Objectives: We sought to examine the presence of hypoxia in human carotid atherosclerosis and its association with hypoxia-inducible transcription factor (HIF) and intraplaque angiogenesis.
Background: Atherosclerotic plaques develop intraplaque angiogenesis, which is a typical feature of hypoxic tissue and expression of HIF.
Methods: To examine the presence of hypoxia in atherosclerotic plaques, the hypoxia marker pimonidazole was infused before carotid endarterectomy in 7 symptomatic patients. Also, the messenger ribonucleic acid (mRNA) and protein expression of HIF1 alpha, HIF2 alpha, HIF-responsive genes (vascular endothelial growth factor [VEGF], glucose transporter [GLUT]1, GLUT3, hexokinase [HK]1, and HK2), and microvessel density were determined in a larger series of nondiseased and atherosclerotic carotid arteries with microarray, quantitative reverse transcription polymerase chain reaction, in situ hybridization, and immunohistochemistry.
Results: Pimonidazole immunohistochemistry demonstrated the presence of hypoxia, especially within the macrophage-rich center of the lesions. Hypoxia correlated with the presence of a thrombus, angiogenesis, and expression of CD68, HIF, and VEGF. The mRNA and protein expression of HIF, its target genes, and microvessel density increased from early to stable lesions, but no changes were observed between stable and ruptured lesions.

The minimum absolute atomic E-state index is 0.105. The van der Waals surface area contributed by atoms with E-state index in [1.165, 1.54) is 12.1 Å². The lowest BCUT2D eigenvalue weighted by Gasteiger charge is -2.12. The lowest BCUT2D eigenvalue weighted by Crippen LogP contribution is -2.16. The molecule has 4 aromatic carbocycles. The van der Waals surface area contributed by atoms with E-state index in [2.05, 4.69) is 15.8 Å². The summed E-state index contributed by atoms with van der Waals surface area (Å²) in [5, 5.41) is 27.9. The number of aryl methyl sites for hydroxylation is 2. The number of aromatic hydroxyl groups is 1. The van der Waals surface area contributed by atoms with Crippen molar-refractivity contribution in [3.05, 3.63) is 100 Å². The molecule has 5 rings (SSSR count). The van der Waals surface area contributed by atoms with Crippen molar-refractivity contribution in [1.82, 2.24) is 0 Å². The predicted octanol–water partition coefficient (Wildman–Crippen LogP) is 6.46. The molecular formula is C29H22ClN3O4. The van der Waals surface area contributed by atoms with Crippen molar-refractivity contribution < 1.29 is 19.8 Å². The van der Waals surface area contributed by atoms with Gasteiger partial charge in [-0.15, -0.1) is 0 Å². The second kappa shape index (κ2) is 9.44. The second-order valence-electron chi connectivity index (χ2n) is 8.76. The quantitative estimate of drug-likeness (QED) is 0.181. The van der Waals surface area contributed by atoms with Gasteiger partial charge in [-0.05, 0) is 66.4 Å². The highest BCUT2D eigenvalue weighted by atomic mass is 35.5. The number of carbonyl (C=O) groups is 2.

Conclusion: This is the first study directly demonstrating hypoxia in advanced human atherosclerosis and its correlation with the presence of macrophages and the expression of HIF and VEGF. Also, the HIF pathway was associated with lesion progression and angiogenesis, suggesting its involvement in the response to hypoxia and the regulation of human intraplaque angiogenesis.